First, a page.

However, today Kraków is considered a cultural and intellectual center in Europe. In 1978 it was on the list of the first ever UNESCO World Heritage Sites, so its city center is the first to become a World Heritage Site. The salt mines in nearby Wieliczka were incorporated in the first year as well. Kraków is home to Jagellonian University, considered Poland’s best university. Perhaps one of Kraków’s greatest prides is its former resident Karol Józef Wojtyła, who became Pope John Paul II. He attended Jagellonian University, was Bishop of Kraków, and became the first non-Italian pope in 455 years and the first Slavic pope ever. I saw no less than three statues of him during my time there.

I have not been to Warsaw so I cannot say whether Kraków or Warsaw is the worthier destination, but I can say that Kraków’s rich and interesting history as well as its beautiful Old Town make it well worth a visit. It is also very close to a few other notable destinations that can be visited as day trips from Kraków. One is the Wieliczka Salt Mines, which I visited and enjoyed, and the other is Auschwitz, which I unfortunately did not get the chance to visit. Overall, Kraków was worth the 11 hours I spent on the train to get there from Austria.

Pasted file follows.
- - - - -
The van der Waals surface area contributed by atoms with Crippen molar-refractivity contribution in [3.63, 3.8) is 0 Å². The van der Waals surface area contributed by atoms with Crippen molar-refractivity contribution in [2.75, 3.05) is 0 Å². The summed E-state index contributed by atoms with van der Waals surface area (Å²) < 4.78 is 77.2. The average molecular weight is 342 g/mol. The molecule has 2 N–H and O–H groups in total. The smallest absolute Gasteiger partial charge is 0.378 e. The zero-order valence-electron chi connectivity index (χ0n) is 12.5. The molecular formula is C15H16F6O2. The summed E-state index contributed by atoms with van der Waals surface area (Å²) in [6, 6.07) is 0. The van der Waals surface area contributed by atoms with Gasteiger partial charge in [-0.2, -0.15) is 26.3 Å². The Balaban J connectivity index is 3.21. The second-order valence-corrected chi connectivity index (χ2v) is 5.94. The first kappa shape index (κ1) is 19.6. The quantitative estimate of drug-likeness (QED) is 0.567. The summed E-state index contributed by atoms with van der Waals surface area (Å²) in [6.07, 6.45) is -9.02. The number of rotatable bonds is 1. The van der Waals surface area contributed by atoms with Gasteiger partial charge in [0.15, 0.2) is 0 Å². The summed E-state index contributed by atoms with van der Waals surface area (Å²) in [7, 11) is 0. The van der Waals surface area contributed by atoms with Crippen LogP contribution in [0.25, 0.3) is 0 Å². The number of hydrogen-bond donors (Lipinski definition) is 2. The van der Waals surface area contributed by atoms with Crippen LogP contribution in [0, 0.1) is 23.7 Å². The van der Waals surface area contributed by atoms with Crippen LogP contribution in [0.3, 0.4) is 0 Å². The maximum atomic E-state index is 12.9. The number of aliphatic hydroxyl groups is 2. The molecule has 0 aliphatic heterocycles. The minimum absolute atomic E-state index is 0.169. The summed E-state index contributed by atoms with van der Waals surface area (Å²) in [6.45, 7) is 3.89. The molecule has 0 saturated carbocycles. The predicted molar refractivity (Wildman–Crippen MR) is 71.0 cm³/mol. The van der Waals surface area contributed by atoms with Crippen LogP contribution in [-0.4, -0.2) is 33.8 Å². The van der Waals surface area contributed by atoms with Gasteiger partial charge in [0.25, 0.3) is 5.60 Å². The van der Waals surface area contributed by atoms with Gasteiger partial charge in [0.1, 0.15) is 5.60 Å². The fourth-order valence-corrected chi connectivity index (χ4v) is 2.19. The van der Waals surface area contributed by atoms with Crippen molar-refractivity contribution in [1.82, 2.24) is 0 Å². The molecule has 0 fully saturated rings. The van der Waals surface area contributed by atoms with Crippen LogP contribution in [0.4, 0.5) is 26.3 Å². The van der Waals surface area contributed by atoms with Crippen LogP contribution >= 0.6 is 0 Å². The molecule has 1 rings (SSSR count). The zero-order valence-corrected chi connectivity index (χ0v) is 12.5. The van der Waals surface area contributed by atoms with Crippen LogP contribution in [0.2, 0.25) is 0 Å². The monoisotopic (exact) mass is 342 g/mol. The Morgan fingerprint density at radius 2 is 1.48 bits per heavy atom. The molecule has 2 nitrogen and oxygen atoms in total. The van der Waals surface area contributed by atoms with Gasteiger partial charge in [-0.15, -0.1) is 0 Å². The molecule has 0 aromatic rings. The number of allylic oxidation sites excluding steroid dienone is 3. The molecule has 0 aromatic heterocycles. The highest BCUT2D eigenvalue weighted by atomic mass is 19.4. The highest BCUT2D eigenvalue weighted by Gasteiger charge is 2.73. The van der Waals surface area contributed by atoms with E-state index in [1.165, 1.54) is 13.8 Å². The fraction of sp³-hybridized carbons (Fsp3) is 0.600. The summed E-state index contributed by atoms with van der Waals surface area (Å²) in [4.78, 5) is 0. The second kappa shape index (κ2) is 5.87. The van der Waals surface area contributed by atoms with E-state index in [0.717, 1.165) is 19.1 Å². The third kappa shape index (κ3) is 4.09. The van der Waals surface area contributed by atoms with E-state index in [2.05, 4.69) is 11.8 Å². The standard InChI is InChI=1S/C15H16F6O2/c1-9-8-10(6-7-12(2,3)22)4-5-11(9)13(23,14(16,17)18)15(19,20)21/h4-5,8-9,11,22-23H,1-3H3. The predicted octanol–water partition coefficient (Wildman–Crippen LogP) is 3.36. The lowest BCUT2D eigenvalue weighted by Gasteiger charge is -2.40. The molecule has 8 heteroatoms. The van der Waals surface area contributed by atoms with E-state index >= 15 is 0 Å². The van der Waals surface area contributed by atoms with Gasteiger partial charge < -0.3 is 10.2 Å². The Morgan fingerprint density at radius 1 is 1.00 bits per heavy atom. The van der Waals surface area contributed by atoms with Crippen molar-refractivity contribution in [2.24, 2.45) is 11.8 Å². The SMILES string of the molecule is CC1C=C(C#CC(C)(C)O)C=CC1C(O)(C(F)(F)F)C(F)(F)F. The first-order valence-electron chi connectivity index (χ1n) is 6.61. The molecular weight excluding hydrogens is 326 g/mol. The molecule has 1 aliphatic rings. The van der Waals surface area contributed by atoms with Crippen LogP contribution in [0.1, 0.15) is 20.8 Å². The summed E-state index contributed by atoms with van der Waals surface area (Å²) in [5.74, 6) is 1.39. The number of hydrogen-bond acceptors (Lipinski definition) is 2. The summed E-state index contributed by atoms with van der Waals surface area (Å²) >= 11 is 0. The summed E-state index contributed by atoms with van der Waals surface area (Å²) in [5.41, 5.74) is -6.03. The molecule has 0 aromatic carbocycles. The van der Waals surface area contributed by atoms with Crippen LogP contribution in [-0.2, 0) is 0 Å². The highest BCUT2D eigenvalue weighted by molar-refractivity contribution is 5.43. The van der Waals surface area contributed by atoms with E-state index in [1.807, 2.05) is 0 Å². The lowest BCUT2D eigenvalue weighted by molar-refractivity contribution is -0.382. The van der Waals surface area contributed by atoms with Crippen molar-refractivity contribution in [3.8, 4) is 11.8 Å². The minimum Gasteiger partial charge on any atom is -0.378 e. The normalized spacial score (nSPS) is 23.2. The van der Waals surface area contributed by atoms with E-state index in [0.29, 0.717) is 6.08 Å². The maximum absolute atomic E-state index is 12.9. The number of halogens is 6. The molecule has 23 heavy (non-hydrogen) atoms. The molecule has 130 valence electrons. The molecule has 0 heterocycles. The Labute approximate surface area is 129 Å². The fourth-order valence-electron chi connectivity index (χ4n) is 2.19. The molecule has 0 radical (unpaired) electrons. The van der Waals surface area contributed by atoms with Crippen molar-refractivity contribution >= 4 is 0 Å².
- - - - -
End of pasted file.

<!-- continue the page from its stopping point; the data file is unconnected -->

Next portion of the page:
(Pictured above: Wawel Hill)

St. Florian’s Gatefullsizeoutput_9f0

Old Townfullsizeoutput_9ec

The Cloth Hall on the Main Squarefullsizeoutput_9e9

The Main Square and St. Mary’s Cathedralfullsizeoutput_9e7

Statue on the Main Squarefullsizeoutput_9e6

Statue in the Professor’s Gardenfullsizeoutput_9e4

The Bishop’s Palacefullsizeoutput_9e3

Wawel Royal Castlefullsizeoutput_9e2

Tower on Wawel Hillfullsizeoutput_9db

Wawel Hillfullsizeoutput_9e0

Wawel Cathedralfullsizeoutput_a03

The Dragon’s Denfullsizeoutput_9c1

Statue of the Dragonfullsizeoutput_9bd

Kladka Bernatka Bridgefullsizeoutput_9c9

Church of St. Josephfullsizeoutput_9c3

Ghetto Heroes Squarefullsizeoutput_9c4

Wall of the Jewish Ghettofullsizeoutput_9c5

Schindler’s Factoryfullsizeoutput_9c6

Krakus Moundfullsizeoutput_9d0

View from Krakus Moundfullsizeoutput_9d5


Inside St. Mary’s Cathedralfullsizeoutput_9d6

St. Mary’s Cathedralfullsizeoutput_9d7

The Barbiconfullsizeoutput_9f6

Statue of Pope John Paul II on Wawel Hillfullsizeoutput_a13

A “Zapiekanka”IMG_9460

Wieliczka Salt Minefullsizeoutput_a0c

Underground church within the Wieliczka Salt Minefullsizeoutput_a14fullsizeoutput_a1d

Underground lakeIMG_9489

Jagiellonian Universityfullsizeoutput_a1f

Portraits of famous Jewish residents of Krakow within the Jewish quarterfullsizeoutput_a24